Step in or stay out? Parents' roles in adolescent siblings' relationships


We studied parents' direct involvement in adolescent sibling relationships, including parents' reactions to sibling conflict and their time spent in the company of the sibling dyad. Participants were 185 White, working- and middle-class families; firstborns averaged 15 and secondborns averaged 13.5 years of age. In separate home interviews mothers, fathers and both adolescents described their personal and family relationship qualities and experiences. In a series of 7 evening phone calls, family members reported on each day's activities including the time they spent and their companions in 63 daily activities (e.g., do dishes, play sports, talk on phone). Analyses revealed 3 general conflict reactions by parents: (a) noninvolvement (e.g., tell siblings to work out problem themselves); (b) intervene (e.g., step in and solve problem); and (c) coach (e.g., give advice about how to solve problem). We found mother-father differences in conflict reactions and time spent with siblings; differences in parents' direct involvement as a function of the gender constellation of the sibling dyad also were evident. Direct involvement was linked to sibling relationship qualities and explained variance beyond that accounted for by an index of indirect involvement, that is, parental warmth. Further, parents' orientations toward autonomy were linked to the indices of involvement such that parents with stronger autonomy orientations were less involved, and parents' orientations explained variance in their involvement beyond that explained by adolescent characteristics.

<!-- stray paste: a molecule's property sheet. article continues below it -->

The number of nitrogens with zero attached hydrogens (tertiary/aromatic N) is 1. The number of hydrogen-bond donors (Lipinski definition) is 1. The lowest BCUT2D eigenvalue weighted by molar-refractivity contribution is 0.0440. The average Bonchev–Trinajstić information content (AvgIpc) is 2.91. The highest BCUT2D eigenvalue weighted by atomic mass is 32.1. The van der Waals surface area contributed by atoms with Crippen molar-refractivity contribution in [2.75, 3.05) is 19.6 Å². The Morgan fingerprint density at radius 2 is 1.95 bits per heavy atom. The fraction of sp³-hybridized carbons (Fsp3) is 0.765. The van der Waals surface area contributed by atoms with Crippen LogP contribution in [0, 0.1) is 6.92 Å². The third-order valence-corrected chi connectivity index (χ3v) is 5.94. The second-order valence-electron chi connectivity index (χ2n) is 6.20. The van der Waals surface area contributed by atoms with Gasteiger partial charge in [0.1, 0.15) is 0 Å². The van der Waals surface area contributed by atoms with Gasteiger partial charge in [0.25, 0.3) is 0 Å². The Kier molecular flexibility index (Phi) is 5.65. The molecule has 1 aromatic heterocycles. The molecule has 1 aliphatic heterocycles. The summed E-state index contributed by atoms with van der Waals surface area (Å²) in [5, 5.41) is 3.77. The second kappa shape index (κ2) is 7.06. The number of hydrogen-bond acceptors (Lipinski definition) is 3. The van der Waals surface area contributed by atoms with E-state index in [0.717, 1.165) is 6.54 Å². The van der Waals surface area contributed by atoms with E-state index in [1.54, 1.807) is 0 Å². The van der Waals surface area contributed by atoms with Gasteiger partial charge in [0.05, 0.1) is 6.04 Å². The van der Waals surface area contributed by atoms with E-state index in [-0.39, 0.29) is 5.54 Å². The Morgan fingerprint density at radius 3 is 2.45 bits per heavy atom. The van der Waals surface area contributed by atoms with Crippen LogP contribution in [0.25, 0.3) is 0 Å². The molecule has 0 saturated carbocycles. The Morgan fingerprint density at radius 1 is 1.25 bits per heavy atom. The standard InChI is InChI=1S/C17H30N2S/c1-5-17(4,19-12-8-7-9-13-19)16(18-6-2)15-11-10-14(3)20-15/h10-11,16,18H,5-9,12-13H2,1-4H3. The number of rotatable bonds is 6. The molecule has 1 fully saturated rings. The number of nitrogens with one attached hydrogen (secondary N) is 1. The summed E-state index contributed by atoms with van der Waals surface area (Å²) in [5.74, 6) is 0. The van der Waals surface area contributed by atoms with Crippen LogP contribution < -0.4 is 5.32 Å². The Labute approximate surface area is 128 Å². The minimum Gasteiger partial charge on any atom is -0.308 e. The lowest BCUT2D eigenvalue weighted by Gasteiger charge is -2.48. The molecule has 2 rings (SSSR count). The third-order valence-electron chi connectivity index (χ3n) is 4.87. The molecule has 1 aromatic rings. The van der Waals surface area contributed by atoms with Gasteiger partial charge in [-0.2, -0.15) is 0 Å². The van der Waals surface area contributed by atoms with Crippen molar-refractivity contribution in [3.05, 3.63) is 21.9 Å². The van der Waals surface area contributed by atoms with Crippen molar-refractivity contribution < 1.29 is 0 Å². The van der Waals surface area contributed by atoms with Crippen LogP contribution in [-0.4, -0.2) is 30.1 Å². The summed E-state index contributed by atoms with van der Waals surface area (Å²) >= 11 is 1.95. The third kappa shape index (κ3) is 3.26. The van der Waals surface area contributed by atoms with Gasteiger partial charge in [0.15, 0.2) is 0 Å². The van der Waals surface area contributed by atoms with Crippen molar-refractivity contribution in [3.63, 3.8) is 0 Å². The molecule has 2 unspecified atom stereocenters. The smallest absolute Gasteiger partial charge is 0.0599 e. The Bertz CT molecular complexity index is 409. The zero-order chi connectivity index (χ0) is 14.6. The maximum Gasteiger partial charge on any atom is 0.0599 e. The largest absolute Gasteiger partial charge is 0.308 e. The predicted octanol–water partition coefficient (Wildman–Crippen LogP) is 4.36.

Family Studies

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Journal of Marriage and Family



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